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June Existing-Home Sales Slip on Contract Cancellations, but Prices Stabilize

August 5, 2011 4:57 pm

Existing-home sales eased in June as contract cancellations spiked unexpectedly, although prices were up slightly, according to the National Association of REALTORS®.

Sales gains in the Midwest and South were offset by declines in the Northeast and West. Single-family home sales were stable while the condo sector weakened.

Total existing-home sales, which are completed transactions that include single-family, townhomes, condominiums and co-ops, declined 0.8 percent to a seasonally adjusted annual rate of 4.77 million in June from 4.81 million in May, and remain 8.8 percent below the 5.23 million unit level in June 2010, which was the scheduled closing deadline for the home buyer tax credit.

Lawrence Yun, NAR chief economist, calls this an uneven recovery. "Home sales had been trending up without a tax stimulus, but a variety of issues are weighing on the market including an unusual spike in contract cancellations in the past month," he says. "The underlying reason for elevated cancellations is unclear, but with problems including tight credit and low appraisals, 16 percent of NAR members report a sales contract was cancelled in June, up from 4 percent in May, which stands out in contrast with the pattern over the past year."

Yun cites other factors in the sales performance. "Pending home sales were down in April but up in May, so we may be seeing some of that mix in closed sales for June. However, economic uncertainty and the federal budget debacle may be causing hesitation among some consumers or lenders."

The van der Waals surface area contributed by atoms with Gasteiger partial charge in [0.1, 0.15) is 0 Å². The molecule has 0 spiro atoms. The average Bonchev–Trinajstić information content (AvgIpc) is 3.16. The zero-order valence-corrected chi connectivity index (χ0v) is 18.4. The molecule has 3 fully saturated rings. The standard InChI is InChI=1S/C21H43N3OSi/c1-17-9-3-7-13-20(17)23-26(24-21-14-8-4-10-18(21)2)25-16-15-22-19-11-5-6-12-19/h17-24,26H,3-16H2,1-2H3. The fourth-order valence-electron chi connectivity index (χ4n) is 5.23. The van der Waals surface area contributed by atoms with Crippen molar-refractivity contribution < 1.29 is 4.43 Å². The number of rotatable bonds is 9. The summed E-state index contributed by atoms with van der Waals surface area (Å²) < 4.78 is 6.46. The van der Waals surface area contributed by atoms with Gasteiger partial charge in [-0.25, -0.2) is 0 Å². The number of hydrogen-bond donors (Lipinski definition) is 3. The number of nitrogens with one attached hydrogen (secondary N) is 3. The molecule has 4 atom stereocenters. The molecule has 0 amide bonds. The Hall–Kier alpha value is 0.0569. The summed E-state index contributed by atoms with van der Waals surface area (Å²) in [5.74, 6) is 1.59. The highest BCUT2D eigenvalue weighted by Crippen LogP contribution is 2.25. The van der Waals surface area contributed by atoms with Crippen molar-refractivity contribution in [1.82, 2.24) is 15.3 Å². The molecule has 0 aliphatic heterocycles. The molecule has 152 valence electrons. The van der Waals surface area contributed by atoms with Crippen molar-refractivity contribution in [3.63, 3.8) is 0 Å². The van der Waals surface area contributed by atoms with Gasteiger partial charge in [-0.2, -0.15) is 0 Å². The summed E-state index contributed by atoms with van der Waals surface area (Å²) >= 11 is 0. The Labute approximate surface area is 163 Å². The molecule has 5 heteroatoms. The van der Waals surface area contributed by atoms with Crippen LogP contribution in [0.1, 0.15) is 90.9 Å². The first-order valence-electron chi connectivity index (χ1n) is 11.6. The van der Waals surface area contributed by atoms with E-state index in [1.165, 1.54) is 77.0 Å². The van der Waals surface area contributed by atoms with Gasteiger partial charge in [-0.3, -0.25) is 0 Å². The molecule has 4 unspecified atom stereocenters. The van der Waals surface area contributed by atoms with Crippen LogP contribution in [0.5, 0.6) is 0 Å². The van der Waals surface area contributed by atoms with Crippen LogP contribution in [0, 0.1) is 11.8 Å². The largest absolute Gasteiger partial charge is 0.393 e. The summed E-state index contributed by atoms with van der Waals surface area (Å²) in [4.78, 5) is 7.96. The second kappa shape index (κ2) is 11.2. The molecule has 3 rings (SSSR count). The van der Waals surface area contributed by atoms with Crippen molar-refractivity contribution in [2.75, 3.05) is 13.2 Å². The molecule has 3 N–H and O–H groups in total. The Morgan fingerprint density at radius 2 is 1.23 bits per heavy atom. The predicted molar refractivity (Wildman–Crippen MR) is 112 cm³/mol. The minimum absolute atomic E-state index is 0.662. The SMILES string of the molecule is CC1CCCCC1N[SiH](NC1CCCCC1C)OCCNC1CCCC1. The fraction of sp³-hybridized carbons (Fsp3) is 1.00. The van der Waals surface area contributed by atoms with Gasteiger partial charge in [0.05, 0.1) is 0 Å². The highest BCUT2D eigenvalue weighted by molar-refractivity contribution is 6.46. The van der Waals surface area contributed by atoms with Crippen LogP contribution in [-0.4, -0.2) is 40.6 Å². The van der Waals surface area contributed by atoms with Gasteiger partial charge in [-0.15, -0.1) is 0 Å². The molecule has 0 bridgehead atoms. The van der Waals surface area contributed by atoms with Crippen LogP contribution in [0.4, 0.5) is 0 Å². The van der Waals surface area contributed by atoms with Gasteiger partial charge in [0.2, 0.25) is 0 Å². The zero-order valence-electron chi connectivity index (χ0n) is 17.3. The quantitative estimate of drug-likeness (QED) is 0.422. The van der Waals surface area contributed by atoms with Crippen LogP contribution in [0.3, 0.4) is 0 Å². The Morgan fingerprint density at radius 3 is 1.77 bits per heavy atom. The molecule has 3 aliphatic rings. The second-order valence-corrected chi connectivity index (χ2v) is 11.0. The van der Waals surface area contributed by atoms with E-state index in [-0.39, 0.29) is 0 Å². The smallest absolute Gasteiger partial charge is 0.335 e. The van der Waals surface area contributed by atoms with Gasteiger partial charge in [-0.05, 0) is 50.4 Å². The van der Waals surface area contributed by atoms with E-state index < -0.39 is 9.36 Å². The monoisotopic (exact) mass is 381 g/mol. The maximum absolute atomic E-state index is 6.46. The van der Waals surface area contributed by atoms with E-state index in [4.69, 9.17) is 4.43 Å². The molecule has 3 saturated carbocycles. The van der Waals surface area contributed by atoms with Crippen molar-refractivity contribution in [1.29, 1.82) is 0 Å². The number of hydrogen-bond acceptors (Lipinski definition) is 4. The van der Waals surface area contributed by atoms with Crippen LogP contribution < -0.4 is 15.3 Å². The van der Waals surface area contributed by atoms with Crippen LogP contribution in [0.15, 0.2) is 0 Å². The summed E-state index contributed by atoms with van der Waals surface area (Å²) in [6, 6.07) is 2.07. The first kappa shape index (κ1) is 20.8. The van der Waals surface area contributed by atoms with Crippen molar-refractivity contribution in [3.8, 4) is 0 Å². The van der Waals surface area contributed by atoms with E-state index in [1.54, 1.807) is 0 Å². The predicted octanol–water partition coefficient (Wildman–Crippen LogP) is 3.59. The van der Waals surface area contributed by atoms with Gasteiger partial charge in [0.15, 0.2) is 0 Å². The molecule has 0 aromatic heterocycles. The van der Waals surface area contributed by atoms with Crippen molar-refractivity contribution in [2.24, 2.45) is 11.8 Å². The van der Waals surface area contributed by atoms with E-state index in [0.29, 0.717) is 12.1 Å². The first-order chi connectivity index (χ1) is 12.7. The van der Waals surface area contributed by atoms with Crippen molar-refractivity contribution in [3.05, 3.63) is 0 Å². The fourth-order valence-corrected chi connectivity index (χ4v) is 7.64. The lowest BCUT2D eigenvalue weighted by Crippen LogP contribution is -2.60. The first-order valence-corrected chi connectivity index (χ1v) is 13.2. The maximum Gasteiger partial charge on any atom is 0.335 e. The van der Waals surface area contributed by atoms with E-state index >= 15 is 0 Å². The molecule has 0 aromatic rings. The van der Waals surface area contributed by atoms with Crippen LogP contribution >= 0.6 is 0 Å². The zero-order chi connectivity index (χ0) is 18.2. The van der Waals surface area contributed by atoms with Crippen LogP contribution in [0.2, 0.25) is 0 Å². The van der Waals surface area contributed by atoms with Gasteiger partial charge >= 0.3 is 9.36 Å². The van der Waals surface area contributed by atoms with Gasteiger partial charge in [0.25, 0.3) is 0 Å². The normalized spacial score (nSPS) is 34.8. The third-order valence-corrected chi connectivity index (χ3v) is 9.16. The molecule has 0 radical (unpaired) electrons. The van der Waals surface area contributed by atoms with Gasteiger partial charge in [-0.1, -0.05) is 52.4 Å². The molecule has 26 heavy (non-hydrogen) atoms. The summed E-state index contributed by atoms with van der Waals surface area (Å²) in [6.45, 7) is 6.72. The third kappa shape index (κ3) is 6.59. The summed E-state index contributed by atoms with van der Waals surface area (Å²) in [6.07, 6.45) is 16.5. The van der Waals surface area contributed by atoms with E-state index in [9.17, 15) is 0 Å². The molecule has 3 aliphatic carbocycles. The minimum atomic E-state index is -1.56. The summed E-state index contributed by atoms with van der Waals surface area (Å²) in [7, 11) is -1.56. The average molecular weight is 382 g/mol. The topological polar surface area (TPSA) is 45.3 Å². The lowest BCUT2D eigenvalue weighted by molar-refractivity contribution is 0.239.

The national median existing-home price for all housing types was $184,300 in June, up 0.8 percent from June 2010. Distressed homes—foreclosures and short sales generally sold at deep discounts—accounted for 30 percent of sales in June, compared with 31 percent in May and 32 percent in June 2010.

According to Freddie Mac, the national average commitment rate for a 30-year, conventional, fixed-rate mortgage was 4.51 percent in June, down from 4.64 percent in May; the rate was 4.74 percent in June 2010.

NAR President Ron Phipps says home sales should be higher. "With record high housing affordability conditions thus far in 2011, we'd normally expect to see stronger home sales," he says. "Even with job creation below expectations, excessively tight loan standards are keeping many buyers from completing deals. Although proposals being considered in Washington could effectively put more restrictions on lending, some banking executives have hinted that credit may return to more normal, safe standards in the not-too-distant future, but the tardiness of this process is holding back the recovery."